Volkswagen continues with investment in digital and sharing infrastructure
28 August 2018
28 August 2018
Germany’s Volkswagen Group (VW) has mapped out details of its transformation from a manufacturer of vehicles to a provider of transportation services.
The manufacturer has unveiled a car-sharing service and promised a number of digital acquisitions as part of a €3.5 billion push into the future of mobility. The plan will start in Berlin, where the manufacturer will put 2,000 full-electric vehicles on the road by the second quarter of 2019 under the We Share label, competing with the merged DriveNow and Car2Go offering of Daimler and BMW.
′We will be a device and software company,’ Michael Jost, the VW brand’s strategy chief, said at a Berlin press conference introducing the car-sharing program. ′To deal with this development, we need to reinvent the automobile.’
Vehicle manufacturers have to push into new areas to cope with technologies and a changing ownership landscape that threatens the traditional market. However, VW has lagged behind its German rivals in the car-sharing market, with BMW and Daimler able to begin partnerships with car hire firms, before buying them out and merging their operations. The launch of We Share with such a large number of vehicles, however, highlights VW’s determination.
The We banner will be used for a package of mobile applications that VW customers can access with a single sign-on and that will be available for both conventional autos as well as the company’s new electric cars. Services will include electronic payment for parking, in-car package delivery, fuel-price tracking and localised deals from retailers. The project has a goal of generating 1 billion euros in annual revenue by 2025.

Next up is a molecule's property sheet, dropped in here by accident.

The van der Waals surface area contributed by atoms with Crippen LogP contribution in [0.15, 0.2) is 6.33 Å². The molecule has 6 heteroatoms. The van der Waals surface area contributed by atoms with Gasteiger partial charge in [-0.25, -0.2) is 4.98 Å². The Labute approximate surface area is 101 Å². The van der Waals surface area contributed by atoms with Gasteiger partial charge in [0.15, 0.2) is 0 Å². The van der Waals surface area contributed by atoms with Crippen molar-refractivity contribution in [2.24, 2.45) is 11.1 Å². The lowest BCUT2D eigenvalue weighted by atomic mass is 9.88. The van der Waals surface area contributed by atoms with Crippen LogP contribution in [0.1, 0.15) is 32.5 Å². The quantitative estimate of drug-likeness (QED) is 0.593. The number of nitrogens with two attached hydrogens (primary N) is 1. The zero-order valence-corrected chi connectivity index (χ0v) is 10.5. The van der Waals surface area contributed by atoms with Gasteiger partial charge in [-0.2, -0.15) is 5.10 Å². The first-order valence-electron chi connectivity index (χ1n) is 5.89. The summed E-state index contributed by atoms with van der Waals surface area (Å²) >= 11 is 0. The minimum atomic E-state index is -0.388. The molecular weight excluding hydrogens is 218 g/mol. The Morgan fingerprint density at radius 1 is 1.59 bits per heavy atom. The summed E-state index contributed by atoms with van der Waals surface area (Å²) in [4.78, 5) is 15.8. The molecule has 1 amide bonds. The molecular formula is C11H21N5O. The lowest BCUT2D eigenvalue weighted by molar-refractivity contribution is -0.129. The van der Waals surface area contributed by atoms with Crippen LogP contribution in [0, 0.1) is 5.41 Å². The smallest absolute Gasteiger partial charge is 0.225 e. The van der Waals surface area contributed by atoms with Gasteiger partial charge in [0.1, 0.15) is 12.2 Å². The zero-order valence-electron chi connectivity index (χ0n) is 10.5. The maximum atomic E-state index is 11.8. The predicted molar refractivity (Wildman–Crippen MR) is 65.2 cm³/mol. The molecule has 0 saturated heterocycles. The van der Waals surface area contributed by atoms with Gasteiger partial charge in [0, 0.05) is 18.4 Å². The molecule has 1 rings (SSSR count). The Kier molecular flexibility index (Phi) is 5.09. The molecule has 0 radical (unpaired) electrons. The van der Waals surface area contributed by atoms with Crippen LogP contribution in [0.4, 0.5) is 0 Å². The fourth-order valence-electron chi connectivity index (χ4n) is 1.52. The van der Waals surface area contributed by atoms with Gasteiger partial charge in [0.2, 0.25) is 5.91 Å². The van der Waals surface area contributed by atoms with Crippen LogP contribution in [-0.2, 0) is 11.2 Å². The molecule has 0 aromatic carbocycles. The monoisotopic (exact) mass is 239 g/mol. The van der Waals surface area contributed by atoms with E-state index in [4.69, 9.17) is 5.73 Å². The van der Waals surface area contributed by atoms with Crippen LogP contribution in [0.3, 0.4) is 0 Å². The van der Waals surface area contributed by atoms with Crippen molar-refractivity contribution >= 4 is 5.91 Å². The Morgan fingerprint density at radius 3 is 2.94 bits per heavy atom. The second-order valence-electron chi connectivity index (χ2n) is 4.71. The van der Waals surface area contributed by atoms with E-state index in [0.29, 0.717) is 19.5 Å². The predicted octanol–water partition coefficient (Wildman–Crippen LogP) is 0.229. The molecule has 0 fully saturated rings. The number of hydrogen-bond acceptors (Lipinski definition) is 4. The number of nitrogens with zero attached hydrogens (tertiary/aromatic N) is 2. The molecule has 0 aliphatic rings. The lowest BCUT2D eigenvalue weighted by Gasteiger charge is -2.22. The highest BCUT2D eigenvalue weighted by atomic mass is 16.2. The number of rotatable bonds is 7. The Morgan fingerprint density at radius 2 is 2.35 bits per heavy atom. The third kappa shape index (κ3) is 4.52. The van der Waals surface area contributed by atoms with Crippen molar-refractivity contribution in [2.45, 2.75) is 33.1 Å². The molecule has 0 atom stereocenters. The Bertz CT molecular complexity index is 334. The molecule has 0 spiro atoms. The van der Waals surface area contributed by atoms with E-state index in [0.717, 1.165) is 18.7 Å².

If VW rolls out the We system across the group as planned, it will add more than 10 million users each year, creating a network that no other single automaker can match. The digital push is ′like a mega-start-up,’ with growth expected to accelerate once the first phase of development is completed in seven years, Stackmann said. ′We want to get to the point where the car knows what you want.’
Michael Jost, Chief Strategy Officer of the Volkswagen Brand and Head of Group Strategy Product, emphasized that software and the associated services would make a significant contribution to differentiation in the automobile industry in future. According to Jost, ′to deal with this development, we need to reinvent the automobile in some ways.’
That includes a redesigned, much simpler vehicle IT architecture, which will celebrate its premiere in the I.D. family of electric models from 2020. This IT architecture dispenses with a large number of separate control units that run on manufacturer-specific software – today, there are as many as 70 such units in a vehicle. Instead, vehicle intelligence will be concentrated in just a few computers with a unified programming language. In future the software will come from one source – the customer will experience services based on the ′vw.OS’ automotive operating system. As Jost explained, ′separating the hardware from the software lays the groundwork for continuous updates and upgrades.’ Furthermore, this means climbing to the next level on the road to autonomous driving.
The company says that 2020 will be a turning point for the brand. While today, some 1.5 million vehicles with no online access can already connect with the Internet thanks to the ′Volkswagen Connect’ retrofit solution, 2020 is the year when Volkswagen begins connecting its entire fleet. Each year, over five million new vehicles will then become part of the Internet of Things.